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Equitable Electrified Transportation: One size doesn’t fit all

Electrifying the transportation sector is an essential step to realizing a decarbonized economy.

Electrifying the transportation sector is an essential step to realizing a decarbonized economy. According to the United States Environmental Protection Agency, transportation accounts for nearly one-third of all greenhouse gas (GHG) emissions nationally, surpassing annual emissions from electricity generation (historically the largest source of GHGs) in 2016.   

To date, the electric vehicle (EV) market has mostly catered to vehicle purchasers with higher incomes. Even among those who can afford an EV, barriers to adoption include lack of information, higher initial cost, and limited charging infrastructure, all of which are heightened for underserved, traditionally marginalized, and lower-income communities. Ironically, these same communities often experience greater energy burdens, more pollution, and higher risks from environmental disasters made worse by climate change. In other words, many of the people suffering the worst consequences of historic energy use decisions are the least able to participate in one of the key means of transitioning to a cleaner future. In the US, some utilities and other organizations are working to address this inequity and find new and resourceful ways to make access to electrified transportation achievable for all.  

DNV and DEFG recently hosted a webinar that brought together stakeholders from all over the country that have designed and implemented novel programs to bring electrified transportation to underserved communities. The five panelists represented utilities NV Energy, Puget Sound Energy, and Xcel Energy, as well as non-profit organizations E4TheFuture and Isles, Inc.   

One common theme flowed through the entire discussion: that no single solution can ensure equitable access to electrified transportation. Rather, the challenge requires an array of solutions based on the specific needs of each community. EV ownership is not the only route to decarbonizing transportation; a variety of options, including micro-mobility solutions, short-term rentals, ride shares, shuttle services, and public transit can all contribute to reducing emissions from transportation. Indeed, shifting our collective focus away from individually owned and operated vehicles is a necessary step toward addressing climate change. Further, many individuals cannot afford their own vehicles—we need to ensure they can still reap the benefits of decarbonized transportation.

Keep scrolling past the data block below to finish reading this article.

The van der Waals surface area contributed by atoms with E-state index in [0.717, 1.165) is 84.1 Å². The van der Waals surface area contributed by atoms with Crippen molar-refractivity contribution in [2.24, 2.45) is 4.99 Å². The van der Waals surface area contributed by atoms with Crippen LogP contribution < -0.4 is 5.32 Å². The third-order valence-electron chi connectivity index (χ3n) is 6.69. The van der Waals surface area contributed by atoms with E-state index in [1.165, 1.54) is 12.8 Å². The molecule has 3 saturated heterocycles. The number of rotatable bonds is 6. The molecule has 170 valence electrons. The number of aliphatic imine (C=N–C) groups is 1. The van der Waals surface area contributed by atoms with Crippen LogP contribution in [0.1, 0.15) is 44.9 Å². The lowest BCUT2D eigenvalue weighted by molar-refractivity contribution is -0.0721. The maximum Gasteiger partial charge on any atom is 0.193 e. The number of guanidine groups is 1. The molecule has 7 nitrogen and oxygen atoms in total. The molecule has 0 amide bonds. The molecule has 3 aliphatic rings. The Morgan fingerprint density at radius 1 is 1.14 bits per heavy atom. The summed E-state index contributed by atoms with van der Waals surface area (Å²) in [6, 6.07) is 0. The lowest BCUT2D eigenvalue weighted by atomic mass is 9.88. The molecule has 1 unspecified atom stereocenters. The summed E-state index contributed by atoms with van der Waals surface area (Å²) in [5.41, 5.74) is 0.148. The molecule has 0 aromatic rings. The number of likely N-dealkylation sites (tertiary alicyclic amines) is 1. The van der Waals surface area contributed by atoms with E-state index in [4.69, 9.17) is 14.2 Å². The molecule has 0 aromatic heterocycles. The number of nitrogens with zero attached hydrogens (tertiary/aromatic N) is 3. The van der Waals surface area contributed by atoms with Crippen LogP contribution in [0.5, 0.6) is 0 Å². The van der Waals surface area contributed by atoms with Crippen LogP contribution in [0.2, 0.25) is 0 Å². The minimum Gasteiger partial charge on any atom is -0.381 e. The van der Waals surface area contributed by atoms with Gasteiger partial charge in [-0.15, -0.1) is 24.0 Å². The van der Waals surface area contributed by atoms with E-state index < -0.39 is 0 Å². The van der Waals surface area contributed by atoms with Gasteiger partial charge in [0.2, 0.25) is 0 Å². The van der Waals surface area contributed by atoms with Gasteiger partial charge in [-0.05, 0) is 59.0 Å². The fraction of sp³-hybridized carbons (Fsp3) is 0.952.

Another related, topical theme that emerged was the importance of sincere community outreach and stakeholder engagement. All of the panelists described how their organizations formed strong partnerships with others (often utilities partnering with non-utility organizations). Additionally, all connected with their targeted communities, listened, and adapted their offerings ensure the proposed solutions actually addressed community needs and wants. 

Webinar attendees showed interest and raised questions on a broad array of topics, including: 

  • Financing: Who does and should pay for EV programs? What sources of funding are available (including grants)? How can we reach and engage unbanked populations?
  • Metrics: What are the best ways to measure EV program success? Do metrics differ for programs with equity objectives vs. other programs?
  • Socio-demographics: How do needs differ between rural and urban populations? What’s the appropriate mix of transportation solutions across modes?
  • Innovations: How will vehicle-to-grid (V2G) solutions affect market adoption of EVs? Will we see more integration of EVs with other DERs (e.g., solar canopies coupled with EV chargers and/or battery storage)?
To continue this conversation about the EV transition, please contact Jenna Canseco, Vice President at DNV and Director of our North American Transportation Electrification practice.
8/10/2021 5:00:00 AM

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Samuel Harms

Samuel Harms

Electric Vehicles Business Development Lead, Central U.S.

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